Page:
Prepared remarks of Archivist of the United States David S. Ferriero at the press preview of "Discovering the Civil War, Part 2." National Archives Building, Washington, DC
November 4, 2010
Good afternoon. I want to welcome you all to the National Archives for a preview of our newest exhibition, Part 2 of “Discovering the Civil War.”
With Part 1 of the exhibit, we launched the commemoration of the Civil War Sesquicentennial. In that display, we examined the “Beginnings” of the war. With the 150th anniversary of Lincoln’s election as President and the secession of the Southern states upon us, we now look at the “Consequences.”
The Civil War affected American lives on an unprecedented level. The eminent Civil War historian James McPherson calls it “the most traumatic experience endured by any generation of Americans.” Beyond the battlefield losses, though, it transformed the nation. It generated changes to our Constitution, expanded our conceptions of citizenship, and sped the adoption of new inventions and technologies.
In this exhibit we look into how these far-reaching consequences came about and how the people at the time dealt with them. The evidence left by the participants themselves—letters, orders, diaries, maps, telegrams, photographs, and broadsides—is preserved in the National Archives, and a sampling is displayed here.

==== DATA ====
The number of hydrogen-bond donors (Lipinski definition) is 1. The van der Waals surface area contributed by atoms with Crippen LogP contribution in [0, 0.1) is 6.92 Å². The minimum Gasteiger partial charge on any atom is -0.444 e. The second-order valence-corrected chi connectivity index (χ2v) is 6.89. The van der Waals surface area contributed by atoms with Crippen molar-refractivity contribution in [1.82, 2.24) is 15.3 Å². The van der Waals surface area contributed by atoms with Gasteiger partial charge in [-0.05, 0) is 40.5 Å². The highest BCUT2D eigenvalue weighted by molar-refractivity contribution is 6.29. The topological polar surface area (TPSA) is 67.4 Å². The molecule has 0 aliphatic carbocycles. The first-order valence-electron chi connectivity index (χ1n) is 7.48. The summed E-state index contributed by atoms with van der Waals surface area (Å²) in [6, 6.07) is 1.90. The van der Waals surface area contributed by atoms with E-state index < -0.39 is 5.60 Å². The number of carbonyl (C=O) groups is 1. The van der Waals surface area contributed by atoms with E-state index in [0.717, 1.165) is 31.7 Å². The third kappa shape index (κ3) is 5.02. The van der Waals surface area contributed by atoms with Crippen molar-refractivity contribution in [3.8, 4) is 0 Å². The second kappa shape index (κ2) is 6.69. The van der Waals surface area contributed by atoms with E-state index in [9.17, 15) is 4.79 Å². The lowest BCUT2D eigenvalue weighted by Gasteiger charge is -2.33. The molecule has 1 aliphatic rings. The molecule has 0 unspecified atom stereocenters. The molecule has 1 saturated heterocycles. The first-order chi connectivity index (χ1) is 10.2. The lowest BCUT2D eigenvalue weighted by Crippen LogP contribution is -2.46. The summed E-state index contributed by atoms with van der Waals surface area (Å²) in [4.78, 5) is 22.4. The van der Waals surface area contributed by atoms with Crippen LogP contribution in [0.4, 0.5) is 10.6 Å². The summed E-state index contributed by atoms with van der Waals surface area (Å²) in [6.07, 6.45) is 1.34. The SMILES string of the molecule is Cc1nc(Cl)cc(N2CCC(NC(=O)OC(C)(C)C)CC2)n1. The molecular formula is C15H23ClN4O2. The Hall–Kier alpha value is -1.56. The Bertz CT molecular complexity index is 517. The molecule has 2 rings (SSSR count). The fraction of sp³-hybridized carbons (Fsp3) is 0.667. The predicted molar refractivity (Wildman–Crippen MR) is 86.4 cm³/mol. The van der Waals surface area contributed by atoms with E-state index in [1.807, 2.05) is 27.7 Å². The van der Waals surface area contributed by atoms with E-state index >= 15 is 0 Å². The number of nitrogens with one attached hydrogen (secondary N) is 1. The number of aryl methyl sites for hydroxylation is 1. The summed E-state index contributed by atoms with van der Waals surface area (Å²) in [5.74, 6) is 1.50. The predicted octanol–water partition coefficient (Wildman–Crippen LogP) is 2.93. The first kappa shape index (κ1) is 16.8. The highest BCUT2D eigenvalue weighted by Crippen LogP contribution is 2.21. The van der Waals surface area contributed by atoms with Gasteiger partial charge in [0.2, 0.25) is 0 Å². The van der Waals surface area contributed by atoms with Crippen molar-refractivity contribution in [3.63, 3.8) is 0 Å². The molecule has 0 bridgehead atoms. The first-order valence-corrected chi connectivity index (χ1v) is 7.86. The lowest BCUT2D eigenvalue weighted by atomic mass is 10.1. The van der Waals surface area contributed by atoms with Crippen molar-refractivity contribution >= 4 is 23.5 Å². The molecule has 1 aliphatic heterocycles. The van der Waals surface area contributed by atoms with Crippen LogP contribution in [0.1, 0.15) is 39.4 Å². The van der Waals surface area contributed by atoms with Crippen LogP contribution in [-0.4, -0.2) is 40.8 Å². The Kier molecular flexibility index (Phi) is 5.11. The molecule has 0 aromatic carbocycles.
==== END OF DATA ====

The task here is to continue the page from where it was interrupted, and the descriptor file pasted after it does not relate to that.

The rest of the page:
During the exhibit’s first few days, we will have a rare display of the original Emancipation Proclamation. From November 11th to 14th, the public will have the chance to see the fragile pages that Frederick Douglass called a “first step” in the nation’s departure from slavery.
This landmark document, issued on the national level, will be accompanied by more personal documents, such as a marriage certificate issued to former slaves, now free to form a legal union.
Through the personal stories told by the records, visitors will make their own personal discoveries and connect the personal to the larger, more powerful, universal stories. The great gift that we give to our visitors—in person or online—is the opportunity to connect with those who have gone before us, to read their words and to imagine their lives and times.
My own introduction to the Civil War came as a child on regular visits to an elderly neighbor, Ida Mae Kavanaugh, the widow of a Union officer. She had stories, recited poems-“Who touches a hair of yon gray head, dies like a